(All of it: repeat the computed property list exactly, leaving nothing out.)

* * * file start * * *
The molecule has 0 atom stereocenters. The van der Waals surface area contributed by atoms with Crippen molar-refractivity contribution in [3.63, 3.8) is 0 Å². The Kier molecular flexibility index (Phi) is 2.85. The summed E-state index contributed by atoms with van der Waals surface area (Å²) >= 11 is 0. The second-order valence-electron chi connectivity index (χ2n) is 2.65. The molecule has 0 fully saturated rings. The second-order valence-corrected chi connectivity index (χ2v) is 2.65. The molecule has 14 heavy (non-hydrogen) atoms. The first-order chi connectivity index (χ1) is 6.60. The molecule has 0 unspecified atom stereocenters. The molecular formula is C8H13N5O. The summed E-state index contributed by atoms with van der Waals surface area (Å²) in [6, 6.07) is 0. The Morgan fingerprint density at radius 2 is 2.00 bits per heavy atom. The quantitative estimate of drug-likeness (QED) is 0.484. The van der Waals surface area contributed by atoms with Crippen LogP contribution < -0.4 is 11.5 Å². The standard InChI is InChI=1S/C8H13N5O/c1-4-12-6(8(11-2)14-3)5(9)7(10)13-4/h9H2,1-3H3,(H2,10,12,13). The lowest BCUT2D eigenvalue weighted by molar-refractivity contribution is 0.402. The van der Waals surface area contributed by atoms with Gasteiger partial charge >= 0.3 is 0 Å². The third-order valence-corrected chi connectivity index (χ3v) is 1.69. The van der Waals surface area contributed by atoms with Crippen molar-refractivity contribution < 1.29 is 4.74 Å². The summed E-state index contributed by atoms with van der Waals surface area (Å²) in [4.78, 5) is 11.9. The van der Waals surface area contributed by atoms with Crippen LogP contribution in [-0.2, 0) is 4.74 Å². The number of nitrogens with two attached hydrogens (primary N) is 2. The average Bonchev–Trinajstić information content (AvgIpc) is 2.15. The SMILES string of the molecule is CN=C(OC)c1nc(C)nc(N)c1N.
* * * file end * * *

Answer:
The molecule has 0 atom stereocenters. The van der Waals surface area contributed by atoms with Crippen molar-refractivity contribution in [3.63, 3.8) is 0 Å². The Kier molecular flexibility index (Phi) is 2.85. The summed E-state index contributed by atoms with van der Waals surface area (Å²) >= 11 is 0. The second-order valence-electron chi connectivity index (χ2n) is 2.65. The molecule has 0 fully saturated rings. The second-order valence-corrected chi connectivity index (χ2v) is 2.65. The molecule has 14 heavy (non-hydrogen) atoms. The first-order chi connectivity index (χ1) is 6.60. The molecule has 0 unspecified atom stereocenters. The molecular formula is C8H13N5O. The summed E-state index contributed by atoms with van der Waals surface area (Å²) in [6, 6.07) is 0. The Morgan fingerprint density at radius 2 is 2.00 bits per heavy atom. The quantitative estimate of drug-likeness (QED) is 0.484. The van der Waals surface area contributed by atoms with Crippen LogP contribution < -0.4 is 11.5 Å². The standard InChI is InChI=1S/C8H13N5O/c1-4-12-6(8(11-2)14-3)5(9)7(10)13-4/h9H2,1-3H3,(H2,10,12,13). The lowest BCUT2D eigenvalue weighted by molar-refractivity contribution is 0.402. The van der Waals surface area contributed by atoms with Gasteiger partial charge >= 0.3 is 0 Å². The third-order valence-corrected chi connectivity index (χ3v) is 1.69. The van der Waals surface area contributed by atoms with Crippen molar-refractivity contribution < 1.29 is 4.74 Å². The summed E-state index contributed by atoms with van der Waals surface area (Å²) in [4.78, 5) is 11.9. The van der Waals surface area contributed by atoms with Crippen LogP contribution in [-0.2, 0) is 4.74 Å². The number of nitrogens with two attached hydrogens (primary N) is 2. The average Bonchev–Trinajstić information content (AvgIpc) is 2.15. The SMILES string of the molecule is CN=C(OC)c1nc(C)nc(N)c1N.